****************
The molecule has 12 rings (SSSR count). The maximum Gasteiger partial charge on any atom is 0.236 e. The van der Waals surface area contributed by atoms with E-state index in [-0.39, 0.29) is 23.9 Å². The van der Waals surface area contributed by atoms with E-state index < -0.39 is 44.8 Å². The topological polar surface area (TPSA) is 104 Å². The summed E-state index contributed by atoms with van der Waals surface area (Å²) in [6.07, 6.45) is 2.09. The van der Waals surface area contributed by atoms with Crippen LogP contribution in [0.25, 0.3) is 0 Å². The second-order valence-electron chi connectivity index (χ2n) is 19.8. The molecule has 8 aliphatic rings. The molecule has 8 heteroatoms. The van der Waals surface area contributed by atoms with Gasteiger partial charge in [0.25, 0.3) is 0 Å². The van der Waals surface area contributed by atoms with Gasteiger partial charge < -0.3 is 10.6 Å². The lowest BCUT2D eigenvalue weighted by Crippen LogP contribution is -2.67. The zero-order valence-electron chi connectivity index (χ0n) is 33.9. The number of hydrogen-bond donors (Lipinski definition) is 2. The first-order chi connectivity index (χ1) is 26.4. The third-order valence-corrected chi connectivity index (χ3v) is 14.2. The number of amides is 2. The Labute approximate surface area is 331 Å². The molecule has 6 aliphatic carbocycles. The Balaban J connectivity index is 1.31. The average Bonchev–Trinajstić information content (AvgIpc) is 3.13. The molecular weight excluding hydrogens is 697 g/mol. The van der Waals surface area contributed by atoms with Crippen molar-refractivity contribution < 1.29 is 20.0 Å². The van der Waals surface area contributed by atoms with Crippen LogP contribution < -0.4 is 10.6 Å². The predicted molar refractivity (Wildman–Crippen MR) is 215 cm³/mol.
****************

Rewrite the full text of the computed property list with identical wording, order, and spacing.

The molecule has 12 rings (SSSR count). The maximum Gasteiger partial charge on any atom is 0.236 e. The van der Waals surface area contributed by atoms with E-state index in [-0.39, 0.29) is 23.9 Å². The van der Waals surface area contributed by atoms with E-state index < -0.39 is 44.8 Å². The topological polar surface area (TPSA) is 104 Å². The summed E-state index contributed by atoms with van der Waals surface area (Å²) in [6.07, 6.45) is 2.09. The van der Waals surface area contributed by atoms with Crippen LogP contribution in [0.25, 0.3) is 0 Å². The second-order valence-electron chi connectivity index (χ2n) is 19.8. The molecule has 8 aliphatic rings. The molecule has 8 heteroatoms. The van der Waals surface area contributed by atoms with Gasteiger partial charge in [0.25, 0.3) is 0 Å². The van der Waals surface area contributed by atoms with Gasteiger partial charge < -0.3 is 10.6 Å². The lowest BCUT2D eigenvalue weighted by Crippen LogP contribution is -2.67. The zero-order valence-electron chi connectivity index (χ0n) is 33.9. The number of hydrogen-bond donors (Lipinski definition) is 2. The first-order chi connectivity index (χ1) is 26.4. The third-order valence-corrected chi connectivity index (χ3v) is 14.2. The number of amides is 2. The Labute approximate surface area is 331 Å². The molecule has 6 aliphatic carbocycles. The Balaban J connectivity index is 1.31. The average Bonchev–Trinajstić information content (AvgIpc) is 3.13. The molecular weight excluding hydrogens is 697 g/mol. The van der Waals surface area contributed by atoms with Crippen molar-refractivity contribution < 1.29 is 20.0 Å². The van der Waals surface area contributed by atoms with Crippen LogP contribution < -0.4 is 10.6 Å². The predicted molar refractivity (Wildman–Crippen MR) is 215 cm³/mol.